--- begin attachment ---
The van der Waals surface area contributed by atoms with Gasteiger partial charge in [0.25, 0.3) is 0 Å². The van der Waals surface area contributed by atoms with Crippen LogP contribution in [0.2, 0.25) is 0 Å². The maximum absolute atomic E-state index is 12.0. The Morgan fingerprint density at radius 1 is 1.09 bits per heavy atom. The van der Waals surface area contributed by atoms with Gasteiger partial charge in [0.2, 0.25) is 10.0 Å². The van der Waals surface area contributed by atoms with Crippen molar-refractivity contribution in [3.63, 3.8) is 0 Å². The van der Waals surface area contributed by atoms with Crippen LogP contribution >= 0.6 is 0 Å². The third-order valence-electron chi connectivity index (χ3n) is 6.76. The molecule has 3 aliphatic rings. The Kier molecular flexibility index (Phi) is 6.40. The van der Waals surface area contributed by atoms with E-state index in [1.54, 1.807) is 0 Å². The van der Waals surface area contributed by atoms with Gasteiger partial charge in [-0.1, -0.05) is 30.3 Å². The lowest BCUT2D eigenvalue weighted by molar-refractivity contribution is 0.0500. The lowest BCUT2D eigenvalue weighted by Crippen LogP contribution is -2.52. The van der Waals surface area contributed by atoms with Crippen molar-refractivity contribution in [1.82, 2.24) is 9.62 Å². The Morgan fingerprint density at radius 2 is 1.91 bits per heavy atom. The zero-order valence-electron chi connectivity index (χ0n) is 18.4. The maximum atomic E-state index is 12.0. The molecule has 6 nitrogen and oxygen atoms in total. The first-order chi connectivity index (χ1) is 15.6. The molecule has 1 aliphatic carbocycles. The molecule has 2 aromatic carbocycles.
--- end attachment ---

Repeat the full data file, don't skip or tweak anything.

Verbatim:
The van der Waals surface area contributed by atoms with Gasteiger partial charge in [0.25, 0.3) is 0 Å². The van der Waals surface area contributed by atoms with Crippen LogP contribution in [0.2, 0.25) is 0 Å². The maximum absolute atomic E-state index is 12.0. The Morgan fingerprint density at radius 1 is 1.09 bits per heavy atom. The van der Waals surface area contributed by atoms with Gasteiger partial charge in [0.2, 0.25) is 10.0 Å². The van der Waals surface area contributed by atoms with Crippen molar-refractivity contribution in [3.63, 3.8) is 0 Å². The van der Waals surface area contributed by atoms with Crippen LogP contribution >= 0.6 is 0 Å². The third-order valence-electron chi connectivity index (χ3n) is 6.76. The molecule has 3 aliphatic rings. The Kier molecular flexibility index (Phi) is 6.40. The van der Waals surface area contributed by atoms with E-state index in [1.54, 1.807) is 0 Å². The van der Waals surface area contributed by atoms with Gasteiger partial charge in [-0.1, -0.05) is 30.3 Å². The lowest BCUT2D eigenvalue weighted by molar-refractivity contribution is 0.0500. The lowest BCUT2D eigenvalue weighted by Crippen LogP contribution is -2.52. The van der Waals surface area contributed by atoms with Crippen molar-refractivity contribution in [1.82, 2.24) is 9.62 Å². The Morgan fingerprint density at radius 2 is 1.91 bits per heavy atom. The zero-order valence-electron chi connectivity index (χ0n) is 18.4. The maximum atomic E-state index is 12.0. The molecule has 6 nitrogen and oxygen atoms in total. The first-order chi connectivity index (χ1) is 15.6. The molecule has 1 aliphatic carbocycles. The molecule has 2 aromatic carbocycles.